At that time there were many problems in the family: their house needed fixing, there was no work in their city. Elena understood that this third time she should register her pregnancy at the obstetrician’s office as early as she could so that she could receive the benefits for having a third child and also receive the title of a “mother of a large family” so that she may receive financial support for the family. As a result, she found herself meeting with a doctor who, upon confirming the pregnancy, proposed that Elena immediately go to the AIDS center for clarification: what if truly her HIV infection somehow magically disappeared?
After Elena saw from the results of the test that miracles don’t happen, she was frightened for the first time. Her results showed that there were more than three million copies of the virus in her. With this number she returned home to tell her husband her firm decision: to take the medicine “just in case”. Victor listened and asked, “If you have HIV, why haven’t I been infected, why are our first two children healthy? It’s all lies. If you are going to kill our baby, I’m taking the older children and leaving.” That, as usual, was followed by insults to his wife, humiliation, statements that she is a “murderer” and that she “is harming an unborn child”. On the following day, driven to despair, Elena returned to the AIDS center and Victor accompanied her as she signed her refusal to take ARVT and preventative medicine.
At that time, the Healthy Mother, Healthy Child project was launched in their city. As part of the project, once or twice per week a peer counselor – a woman who has experience not only living with HIV, but also in giving birth to a healthy baby – worked at the AIDS center.
Elena didn’t visit the AIDS center. She was brought to the hospital by an ambulance and the delivery was planned. Preventative measures to prevent HIV transmission to the child were fully conducted. The girl was named Alice, and two weeks after giving birth, Elena went home with her daughter.
Over the course of a month, a peer counselor from the Healthy Mother, Healthy Child project discreetly visited Elena while her husband was at work and persuaded her not to be afraid to get Alice tested at the AIDS center, told her about treatment and presented examples from her own life. Elena agreed to bring Alice to the AIDS center. The test results shocked even the most experienced pediatricians. The viral load of both the mother and the child was over 6 million copies. The girl was extremely weak but significant eczema, herpes, and even papilloma on the child’s face did not not convince the father that HIV exists.
Thanks to the support from a peer counselor, Elena and her three children were hospitalized at a local regional hospital. The diagnosis of HIV was only given to the mother and youngest daughter. Elena understood at last that the disease exists and that miracles don’t.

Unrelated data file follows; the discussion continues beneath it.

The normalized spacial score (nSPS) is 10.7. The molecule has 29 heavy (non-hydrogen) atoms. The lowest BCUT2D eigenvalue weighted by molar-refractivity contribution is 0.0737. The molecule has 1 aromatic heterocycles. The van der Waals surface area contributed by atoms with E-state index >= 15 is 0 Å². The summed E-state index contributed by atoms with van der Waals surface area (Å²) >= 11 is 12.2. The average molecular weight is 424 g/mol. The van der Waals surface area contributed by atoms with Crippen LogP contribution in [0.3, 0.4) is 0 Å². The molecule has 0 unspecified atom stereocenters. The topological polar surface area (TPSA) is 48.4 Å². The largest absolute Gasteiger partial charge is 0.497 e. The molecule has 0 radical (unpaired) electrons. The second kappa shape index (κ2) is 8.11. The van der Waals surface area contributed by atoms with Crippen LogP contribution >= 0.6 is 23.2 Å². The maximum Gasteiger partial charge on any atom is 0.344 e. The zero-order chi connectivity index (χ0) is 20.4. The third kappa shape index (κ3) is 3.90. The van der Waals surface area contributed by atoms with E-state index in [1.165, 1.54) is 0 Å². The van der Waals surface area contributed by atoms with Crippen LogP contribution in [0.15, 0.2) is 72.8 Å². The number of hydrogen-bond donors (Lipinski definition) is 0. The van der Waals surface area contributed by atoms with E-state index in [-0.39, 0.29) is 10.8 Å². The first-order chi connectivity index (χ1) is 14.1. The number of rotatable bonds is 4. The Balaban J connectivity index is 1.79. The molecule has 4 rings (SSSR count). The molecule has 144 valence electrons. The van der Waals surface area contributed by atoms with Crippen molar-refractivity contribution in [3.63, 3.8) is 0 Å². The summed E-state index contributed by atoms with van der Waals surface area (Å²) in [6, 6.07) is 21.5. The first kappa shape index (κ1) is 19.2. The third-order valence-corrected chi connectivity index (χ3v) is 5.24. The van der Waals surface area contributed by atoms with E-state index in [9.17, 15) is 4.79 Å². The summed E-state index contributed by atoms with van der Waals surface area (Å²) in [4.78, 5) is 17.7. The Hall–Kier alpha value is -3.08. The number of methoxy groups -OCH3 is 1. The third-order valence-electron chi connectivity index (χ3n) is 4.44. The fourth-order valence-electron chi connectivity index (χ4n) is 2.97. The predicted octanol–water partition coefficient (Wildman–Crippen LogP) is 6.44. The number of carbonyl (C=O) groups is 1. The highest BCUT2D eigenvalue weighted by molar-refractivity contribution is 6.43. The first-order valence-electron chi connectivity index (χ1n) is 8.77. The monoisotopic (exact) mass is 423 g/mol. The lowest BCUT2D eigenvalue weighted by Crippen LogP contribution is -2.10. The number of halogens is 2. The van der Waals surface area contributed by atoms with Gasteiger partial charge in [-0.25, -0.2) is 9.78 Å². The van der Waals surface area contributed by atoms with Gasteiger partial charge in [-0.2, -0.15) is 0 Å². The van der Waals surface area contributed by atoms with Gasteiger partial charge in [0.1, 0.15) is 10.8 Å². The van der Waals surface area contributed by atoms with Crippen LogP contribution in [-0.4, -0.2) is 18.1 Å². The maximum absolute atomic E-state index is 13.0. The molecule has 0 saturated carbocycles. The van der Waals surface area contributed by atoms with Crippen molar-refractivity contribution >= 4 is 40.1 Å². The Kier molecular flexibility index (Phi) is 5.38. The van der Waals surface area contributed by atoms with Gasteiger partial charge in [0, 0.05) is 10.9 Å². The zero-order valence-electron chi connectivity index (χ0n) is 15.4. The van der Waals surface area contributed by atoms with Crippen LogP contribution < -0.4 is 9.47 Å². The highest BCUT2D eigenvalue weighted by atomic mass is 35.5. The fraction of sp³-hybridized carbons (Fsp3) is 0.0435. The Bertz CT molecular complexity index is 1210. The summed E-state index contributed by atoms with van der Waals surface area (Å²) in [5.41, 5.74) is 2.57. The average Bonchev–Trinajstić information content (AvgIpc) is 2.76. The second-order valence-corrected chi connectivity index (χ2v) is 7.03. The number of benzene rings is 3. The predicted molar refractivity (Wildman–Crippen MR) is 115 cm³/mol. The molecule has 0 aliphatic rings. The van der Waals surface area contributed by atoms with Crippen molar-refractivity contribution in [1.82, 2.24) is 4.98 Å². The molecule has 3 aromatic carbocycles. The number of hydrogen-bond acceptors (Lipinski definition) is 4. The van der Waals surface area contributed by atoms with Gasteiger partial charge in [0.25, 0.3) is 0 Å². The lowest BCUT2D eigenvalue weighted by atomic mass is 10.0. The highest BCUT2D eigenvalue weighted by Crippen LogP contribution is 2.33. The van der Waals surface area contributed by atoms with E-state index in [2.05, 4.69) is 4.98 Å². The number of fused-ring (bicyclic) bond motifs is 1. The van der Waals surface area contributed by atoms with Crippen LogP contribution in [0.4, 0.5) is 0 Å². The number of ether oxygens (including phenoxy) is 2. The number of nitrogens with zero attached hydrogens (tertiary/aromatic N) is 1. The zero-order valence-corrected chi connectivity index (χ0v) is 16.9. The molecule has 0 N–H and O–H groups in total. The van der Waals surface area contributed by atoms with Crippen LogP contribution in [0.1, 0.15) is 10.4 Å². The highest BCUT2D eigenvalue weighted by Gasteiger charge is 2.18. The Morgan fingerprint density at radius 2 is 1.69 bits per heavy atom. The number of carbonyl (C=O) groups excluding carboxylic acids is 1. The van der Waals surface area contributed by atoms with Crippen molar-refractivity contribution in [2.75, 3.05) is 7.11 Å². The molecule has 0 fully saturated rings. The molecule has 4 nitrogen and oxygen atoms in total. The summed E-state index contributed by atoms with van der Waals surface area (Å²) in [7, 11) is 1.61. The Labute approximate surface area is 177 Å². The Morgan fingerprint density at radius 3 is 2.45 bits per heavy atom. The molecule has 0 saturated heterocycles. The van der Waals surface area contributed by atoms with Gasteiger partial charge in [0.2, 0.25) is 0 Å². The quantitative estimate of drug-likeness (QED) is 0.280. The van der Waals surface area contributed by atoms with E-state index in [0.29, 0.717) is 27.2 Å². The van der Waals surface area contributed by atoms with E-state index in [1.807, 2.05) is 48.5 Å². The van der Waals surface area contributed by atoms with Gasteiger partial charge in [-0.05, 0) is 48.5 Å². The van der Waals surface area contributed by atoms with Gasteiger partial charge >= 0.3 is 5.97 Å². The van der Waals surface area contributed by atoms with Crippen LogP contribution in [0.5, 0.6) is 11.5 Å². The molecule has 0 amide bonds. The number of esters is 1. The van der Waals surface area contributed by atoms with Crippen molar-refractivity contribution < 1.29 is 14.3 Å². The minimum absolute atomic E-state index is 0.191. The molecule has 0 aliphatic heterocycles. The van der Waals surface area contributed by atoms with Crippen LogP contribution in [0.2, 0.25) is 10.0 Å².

A month after starting comprehensive treatment, the pediatricians literally danced from joy from Alice’s progress. Her viral load had reduced to 300 copies and clinically the child appeared much better although her CD4 count remained low — 53 cells. After starting treatment, Elena saw her daughter’s progress with her own eyes and noticed her own improvement.
Then Elena told her own family – her mother and brother – about HIV. Meanwhile Victor, as before, stated that he was tested for HIV and the result, according to him, was once again negative. Yet he didn’t show anyone the verification…
Elena decided that enough is enough. She currently is receiving social and psychological support, including through the Healthy Mother, Healthy Child project in her city. The project peer counselor calls her and helps her maintain adherence to ARVT.
And what about love? Now Elena speaks of Victor, “He’s stubborn. No one can talk sense into him. And I won’t try anymore. I need the strength to carry my children.”
P.S. In November 2016 our organization began the next phase of the Healthy Mother, Healthy Child project. You can read more about what was accomplished in 2015-2016 as part of the first phase in the following article: One project can change the fate of many people.
In 2017 the project is being implemented in the following cities: Vladivostok, Ekaterinburg, Nizhny Novgorod, Saint Petersburg, Tumen, Khabarovsk. This stage of the project is unique in that in the AIDS centers in all the listed cities HIV peer counselors have appeared on an official basis.
Author: Natalia Sukhova, Healthy Mother, Healthy Child Project Coordinator.